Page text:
Richard Barrett (www.richardbarrettmusic.com) is internationally active as both composer and improvising performer, and has collaborated with many leading performers in both areas, while developing works and ideas which increasingly leave behind the distinctions between them. His long-term collaborations include the electronic duo FURT which he formed with Paul Obermayer in 1986 (and its more recent octet version fORCH), composing for and performing with the Elision contemporary music group since 1990, and regular appearances with the Evan Parker Electro-Acoustic Ensemble since 2003. Recent projects include “CONSTRUCTION”, a two-hour work for twenty performers and three-dimensional sound system, premiered by Elision in November 2011. He is based in Berlin and currently teaches at the Institute of Sonology in The Hague. His work as composer and performer is documented on over 20 CDs, including five discs devoted to his compositions and seven by FURT.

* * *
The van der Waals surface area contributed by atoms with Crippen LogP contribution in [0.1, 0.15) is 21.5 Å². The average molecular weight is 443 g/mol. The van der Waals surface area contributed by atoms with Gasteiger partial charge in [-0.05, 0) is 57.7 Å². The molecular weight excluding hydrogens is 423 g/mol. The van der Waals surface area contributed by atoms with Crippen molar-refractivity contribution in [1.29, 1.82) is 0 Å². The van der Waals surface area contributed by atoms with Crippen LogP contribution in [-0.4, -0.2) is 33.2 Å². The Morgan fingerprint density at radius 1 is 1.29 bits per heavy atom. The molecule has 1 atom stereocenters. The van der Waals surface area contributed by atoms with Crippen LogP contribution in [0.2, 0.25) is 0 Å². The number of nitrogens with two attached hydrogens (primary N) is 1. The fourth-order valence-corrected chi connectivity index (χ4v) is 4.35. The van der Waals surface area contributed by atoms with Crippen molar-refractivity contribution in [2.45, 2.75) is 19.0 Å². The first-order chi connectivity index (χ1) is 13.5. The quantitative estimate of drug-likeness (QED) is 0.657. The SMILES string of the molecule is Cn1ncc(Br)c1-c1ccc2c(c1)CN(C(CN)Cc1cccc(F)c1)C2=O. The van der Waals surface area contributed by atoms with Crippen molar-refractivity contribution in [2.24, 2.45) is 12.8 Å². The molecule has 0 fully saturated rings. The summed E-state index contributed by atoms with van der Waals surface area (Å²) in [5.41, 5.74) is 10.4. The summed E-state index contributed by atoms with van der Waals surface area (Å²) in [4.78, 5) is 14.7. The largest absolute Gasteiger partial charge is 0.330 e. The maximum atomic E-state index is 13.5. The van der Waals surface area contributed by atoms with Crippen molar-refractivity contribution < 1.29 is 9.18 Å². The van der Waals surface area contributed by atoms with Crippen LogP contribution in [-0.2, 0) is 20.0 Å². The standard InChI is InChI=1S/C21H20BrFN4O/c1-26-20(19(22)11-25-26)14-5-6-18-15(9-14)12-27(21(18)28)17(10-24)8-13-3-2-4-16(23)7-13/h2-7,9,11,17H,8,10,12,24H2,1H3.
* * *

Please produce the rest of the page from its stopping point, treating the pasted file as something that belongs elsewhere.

Improviser, guitarist and constructor Han-earl Park (www.busterandfriends.com) works within/from/around traditions of fuzzily idiomatic, on occasion experimental, mostly open improvised musics, sometimes engineering theater, sometimes inventing ritual. He feels the gravitational pull of collaborative, multi-authored contexts, and has performed in clubs, theaters, art galleries and concert halls in Austria, Denmark, Germany, England, Ireland, The Netherlands, Scotland and the USA.
He is part of Mathilde 253 with Charles Hayward and Ian Smith, and is involved in ongoing collaborations with Bruce Coates, Franziska Schroeder, Alex Fiennes and Murray Campbell. He has recently performed with Ishmael Wadada Leo Smith, Lol Coxhill, Pat Thomas, Paul Dunmall, Mark Sanders, Matana Roberts, Richard Barrett, Pauline Oliveros, Thomas Buckner and Kato Hideki. Festival appearances include Sonorities (Belfast), Sonic Acts (Amsterdam), dialogues festival (Edinburgh), and CEAIT Festival (California). His recordings have been released by labels including Slam Productions and DUNS Limited Edition.